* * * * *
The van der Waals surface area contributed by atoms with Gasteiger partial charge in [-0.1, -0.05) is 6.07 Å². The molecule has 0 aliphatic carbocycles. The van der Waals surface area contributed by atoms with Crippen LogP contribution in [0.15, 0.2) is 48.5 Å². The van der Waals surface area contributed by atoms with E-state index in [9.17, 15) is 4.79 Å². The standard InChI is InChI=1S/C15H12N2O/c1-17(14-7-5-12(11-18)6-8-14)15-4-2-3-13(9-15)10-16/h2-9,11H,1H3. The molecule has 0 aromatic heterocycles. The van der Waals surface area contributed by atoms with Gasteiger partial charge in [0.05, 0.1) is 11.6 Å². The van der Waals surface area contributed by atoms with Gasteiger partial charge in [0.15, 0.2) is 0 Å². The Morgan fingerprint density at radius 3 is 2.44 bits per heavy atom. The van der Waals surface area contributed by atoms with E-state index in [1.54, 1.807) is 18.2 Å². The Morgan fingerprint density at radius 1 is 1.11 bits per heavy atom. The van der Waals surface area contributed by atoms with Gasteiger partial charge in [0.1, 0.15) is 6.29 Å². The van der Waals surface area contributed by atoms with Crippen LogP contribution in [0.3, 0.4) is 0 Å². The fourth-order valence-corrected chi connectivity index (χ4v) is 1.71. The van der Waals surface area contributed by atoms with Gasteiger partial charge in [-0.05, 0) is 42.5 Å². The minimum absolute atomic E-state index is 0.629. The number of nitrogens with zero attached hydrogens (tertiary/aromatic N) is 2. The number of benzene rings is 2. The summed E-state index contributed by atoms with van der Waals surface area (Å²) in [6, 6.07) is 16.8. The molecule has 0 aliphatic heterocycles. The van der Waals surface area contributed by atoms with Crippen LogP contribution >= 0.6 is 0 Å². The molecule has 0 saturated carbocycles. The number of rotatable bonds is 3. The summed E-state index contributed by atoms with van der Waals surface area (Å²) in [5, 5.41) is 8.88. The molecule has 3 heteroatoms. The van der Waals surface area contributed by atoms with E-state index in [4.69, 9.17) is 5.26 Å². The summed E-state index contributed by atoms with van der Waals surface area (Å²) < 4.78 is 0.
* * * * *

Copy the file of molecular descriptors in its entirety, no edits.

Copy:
The van der Waals surface area contributed by atoms with Gasteiger partial charge in [-0.1, -0.05) is 6.07 Å². The molecule has 0 aliphatic carbocycles. The van der Waals surface area contributed by atoms with Crippen LogP contribution in [0.15, 0.2) is 48.5 Å². The van der Waals surface area contributed by atoms with E-state index in [9.17, 15) is 4.79 Å². The standard InChI is InChI=1S/C15H12N2O/c1-17(14-7-5-12(11-18)6-8-14)15-4-2-3-13(9-15)10-16/h2-9,11H,1H3. The molecule has 0 aromatic heterocycles. The van der Waals surface area contributed by atoms with Gasteiger partial charge in [0.05, 0.1) is 11.6 Å². The van der Waals surface area contributed by atoms with Gasteiger partial charge in [0.15, 0.2) is 0 Å². The Morgan fingerprint density at radius 3 is 2.44 bits per heavy atom. The van der Waals surface area contributed by atoms with E-state index in [1.54, 1.807) is 18.2 Å². The Morgan fingerprint density at radius 1 is 1.11 bits per heavy atom. The van der Waals surface area contributed by atoms with Gasteiger partial charge in [0.1, 0.15) is 6.29 Å². The van der Waals surface area contributed by atoms with Crippen LogP contribution in [0.3, 0.4) is 0 Å². The fourth-order valence-corrected chi connectivity index (χ4v) is 1.71. The van der Waals surface area contributed by atoms with Gasteiger partial charge in [-0.05, 0) is 42.5 Å². The minimum absolute atomic E-state index is 0.629. The number of nitrogens with zero attached hydrogens (tertiary/aromatic N) is 2. The number of benzene rings is 2. The summed E-state index contributed by atoms with van der Waals surface area (Å²) in [6, 6.07) is 16.8. The molecule has 0 aliphatic heterocycles. The van der Waals surface area contributed by atoms with Crippen LogP contribution >= 0.6 is 0 Å². The molecule has 0 saturated carbocycles. The number of rotatable bonds is 3. The summed E-state index contributed by atoms with van der Waals surface area (Å²) in [5, 5.41) is 8.88. The molecule has 3 heteroatoms. The van der Waals surface area contributed by atoms with E-state index in [4.69, 9.17) is 5.26 Å². The summed E-state index contributed by atoms with van der Waals surface area (Å²) < 4.78 is 0.